GEORGETOWN, Guyana, July 24, CMC- Home Affairs Minister Clement Rohee says he will not resign his post as a result of the protest action in the mining town of Linden that resulted in the deaths of three people.
In fact, Rohee has told the state-owned National Communications Network (NCN) that he had been given an assurance prior to the police clashing with the protestors last week that no live ammunition would have been used.
Last Wednesday, three people were shot and killed as residents protested the increase hikes in electricity rates that followed a decision by the Donald Ramotar administration to cut the estimated three-billion-dollar (One Guyana Dollar =US$0.004 cents) subsidy to the Linden Electricity Company Incorporated (LECI) by one third.
In addition, the bauxite pensioners say they no longer enjoy 300 Kilowatt-hours (KWh) free electricity but will be provided 50 KWh free and have been told they would have to pay for the remainder at existing market rates for other customers.
There have been calls for Rohee to step down and on Monday, attorney Nigel Hughes, an executive member of the opposition Alliance for Change (AFC) called a motion of no confidence to be briught before the National Assembly.
“My position on Mr. Rohee is that the combined opposition should before the end of the week move a motion of no confidence in the Minister of Home Affairs and that is my personal position. Before the end of this week the combined opposition should demonstrate to this nation that Mr. Rohee does not enjoy the confidence of the majority of this nation in discharging his functions as Home Affairs Minister,” Hughes said.
But Rohee told MCN that he wasn’t on the scene at the time nor did he instructed the police on what actions to take to quell the disturbances.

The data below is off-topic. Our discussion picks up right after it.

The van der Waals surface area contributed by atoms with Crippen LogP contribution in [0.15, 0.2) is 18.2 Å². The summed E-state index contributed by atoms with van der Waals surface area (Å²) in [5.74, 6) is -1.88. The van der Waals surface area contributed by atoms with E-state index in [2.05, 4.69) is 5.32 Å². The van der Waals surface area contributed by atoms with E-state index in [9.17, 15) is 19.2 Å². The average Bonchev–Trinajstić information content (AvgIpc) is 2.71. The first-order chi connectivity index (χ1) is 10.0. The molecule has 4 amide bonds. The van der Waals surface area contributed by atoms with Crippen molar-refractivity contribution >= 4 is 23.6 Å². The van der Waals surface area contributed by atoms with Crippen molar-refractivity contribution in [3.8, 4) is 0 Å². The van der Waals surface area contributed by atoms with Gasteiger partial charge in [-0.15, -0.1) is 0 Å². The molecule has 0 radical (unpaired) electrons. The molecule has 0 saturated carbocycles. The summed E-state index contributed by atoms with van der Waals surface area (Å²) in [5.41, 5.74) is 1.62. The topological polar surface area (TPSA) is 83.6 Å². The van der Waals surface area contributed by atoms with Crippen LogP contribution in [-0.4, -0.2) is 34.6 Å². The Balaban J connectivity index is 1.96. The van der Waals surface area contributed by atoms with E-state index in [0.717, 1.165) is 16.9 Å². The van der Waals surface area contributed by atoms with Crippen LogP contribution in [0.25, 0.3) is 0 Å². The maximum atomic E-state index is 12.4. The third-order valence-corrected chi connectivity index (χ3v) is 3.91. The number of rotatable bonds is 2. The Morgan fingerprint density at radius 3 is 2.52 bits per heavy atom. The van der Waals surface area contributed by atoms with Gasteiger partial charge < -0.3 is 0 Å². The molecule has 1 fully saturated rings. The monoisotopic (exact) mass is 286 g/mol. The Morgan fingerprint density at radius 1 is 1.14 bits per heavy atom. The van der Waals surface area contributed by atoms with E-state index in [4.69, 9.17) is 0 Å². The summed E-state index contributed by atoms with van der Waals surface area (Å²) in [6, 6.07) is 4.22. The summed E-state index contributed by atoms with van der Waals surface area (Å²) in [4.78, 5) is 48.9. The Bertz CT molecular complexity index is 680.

“I would continue to serve the people of Guyana, my conscience is very clear, with respect to this matter. I am prepared to face the Commission of Inquiry anytime if I’m called.”
The government has said that it would initiate a Commission of Inquiry into the matter and the police last week issued a statement clarifying that the actions that were taken on July 18 were not prompted by any politician.
During his interview, Rohee said he had held discussions with senior law enforcement officials prior to last week’s tragic and was given the assurance that live ammunition would not have been used in deterring the Linden protestors.
He said that tear gas, rubber bullets and water cannons could have been used to restore order and that live ammunition is not catered for anywhere in the Standard Operating Procedures (SOPs), in a situation such as this.
While he expressed regret at the loss of lives, Rohee said “ to say that the SOPs were followed, I would say yes, but only up to a point which I saw in the footage, the rest I cannot vouch for, the inquiry will allow for a full assessment of what took place”.
Senior Superintendent, Clifton Hicken who was the commanding officer at the time of the shooting, has since been removed and replaced by Assistant Commander, Gavin Primo.
Rohee insisted that the demonstrations were politically motivated, saying “anyone living in Guyana who is following public statements and political activism of these individuals would recognise the role that they have been playing over the years in every anti-government activity; either in front of the Office of the President, Police Force Headquarters, and other public places, they are always protesting some matter which they felt aggrieved about.”